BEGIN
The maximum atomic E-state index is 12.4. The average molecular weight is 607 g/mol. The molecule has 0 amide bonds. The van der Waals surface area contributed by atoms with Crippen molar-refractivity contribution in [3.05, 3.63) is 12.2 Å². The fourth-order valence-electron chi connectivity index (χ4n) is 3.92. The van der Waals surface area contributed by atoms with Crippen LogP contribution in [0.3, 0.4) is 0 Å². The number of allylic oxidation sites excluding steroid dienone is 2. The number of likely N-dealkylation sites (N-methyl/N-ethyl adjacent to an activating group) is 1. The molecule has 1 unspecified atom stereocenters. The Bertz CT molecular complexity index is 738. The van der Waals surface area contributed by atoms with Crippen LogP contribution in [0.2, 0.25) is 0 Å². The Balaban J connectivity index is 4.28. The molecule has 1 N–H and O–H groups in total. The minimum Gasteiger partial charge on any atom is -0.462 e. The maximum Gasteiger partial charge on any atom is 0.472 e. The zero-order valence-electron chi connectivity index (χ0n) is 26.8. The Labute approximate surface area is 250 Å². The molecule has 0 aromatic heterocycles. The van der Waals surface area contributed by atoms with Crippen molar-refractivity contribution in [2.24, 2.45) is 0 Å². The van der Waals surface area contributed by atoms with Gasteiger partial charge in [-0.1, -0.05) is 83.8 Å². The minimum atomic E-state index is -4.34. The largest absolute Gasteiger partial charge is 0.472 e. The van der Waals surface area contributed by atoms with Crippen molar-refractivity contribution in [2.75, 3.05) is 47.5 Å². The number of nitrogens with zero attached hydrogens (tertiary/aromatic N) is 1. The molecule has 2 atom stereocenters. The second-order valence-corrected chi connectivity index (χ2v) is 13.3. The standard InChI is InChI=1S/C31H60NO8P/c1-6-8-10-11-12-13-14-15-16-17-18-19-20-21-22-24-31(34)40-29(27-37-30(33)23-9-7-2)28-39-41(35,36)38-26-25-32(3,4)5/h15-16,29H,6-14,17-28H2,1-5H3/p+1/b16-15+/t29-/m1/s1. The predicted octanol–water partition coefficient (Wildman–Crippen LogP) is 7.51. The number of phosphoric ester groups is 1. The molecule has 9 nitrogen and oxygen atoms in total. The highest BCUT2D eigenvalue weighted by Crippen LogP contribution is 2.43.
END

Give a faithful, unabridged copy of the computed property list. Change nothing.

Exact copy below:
The maximum atomic E-state index is 12.4. The average molecular weight is 607 g/mol. The molecule has 0 amide bonds. The van der Waals surface area contributed by atoms with Crippen molar-refractivity contribution in [3.05, 3.63) is 12.2 Å². The fourth-order valence-electron chi connectivity index (χ4n) is 3.92. The van der Waals surface area contributed by atoms with Crippen LogP contribution in [0.3, 0.4) is 0 Å². The number of allylic oxidation sites excluding steroid dienone is 2. The number of likely N-dealkylation sites (N-methyl/N-ethyl adjacent to an activating group) is 1. The molecule has 1 unspecified atom stereocenters. The Bertz CT molecular complexity index is 738. The van der Waals surface area contributed by atoms with Crippen LogP contribution in [0.2, 0.25) is 0 Å². The Balaban J connectivity index is 4.28. The molecule has 1 N–H and O–H groups in total. The minimum Gasteiger partial charge on any atom is -0.462 e. The maximum Gasteiger partial charge on any atom is 0.472 e. The zero-order valence-electron chi connectivity index (χ0n) is 26.8. The Labute approximate surface area is 250 Å². The molecule has 0 aromatic heterocycles. The van der Waals surface area contributed by atoms with Crippen molar-refractivity contribution in [2.24, 2.45) is 0 Å². The van der Waals surface area contributed by atoms with Gasteiger partial charge in [-0.1, -0.05) is 83.8 Å². The minimum atomic E-state index is -4.34. The largest absolute Gasteiger partial charge is 0.472 e. The van der Waals surface area contributed by atoms with Crippen molar-refractivity contribution in [2.75, 3.05) is 47.5 Å². The number of nitrogens with zero attached hydrogens (tertiary/aromatic N) is 1. The molecule has 2 atom stereocenters. The second-order valence-corrected chi connectivity index (χ2v) is 13.3. The standard InChI is InChI=1S/C31H60NO8P/c1-6-8-10-11-12-13-14-15-16-17-18-19-20-21-22-24-31(34)40-29(27-37-30(33)23-9-7-2)28-39-41(35,36)38-26-25-32(3,4)5/h15-16,29H,6-14,17-28H2,1-5H3/p+1/b16-15+/t29-/m1/s1. The predicted octanol–water partition coefficient (Wildman–Crippen LogP) is 7.51. The number of phosphoric ester groups is 1. The molecule has 9 nitrogen and oxygen atoms in total. The highest BCUT2D eigenvalue weighted by Crippen LogP contribution is 2.43.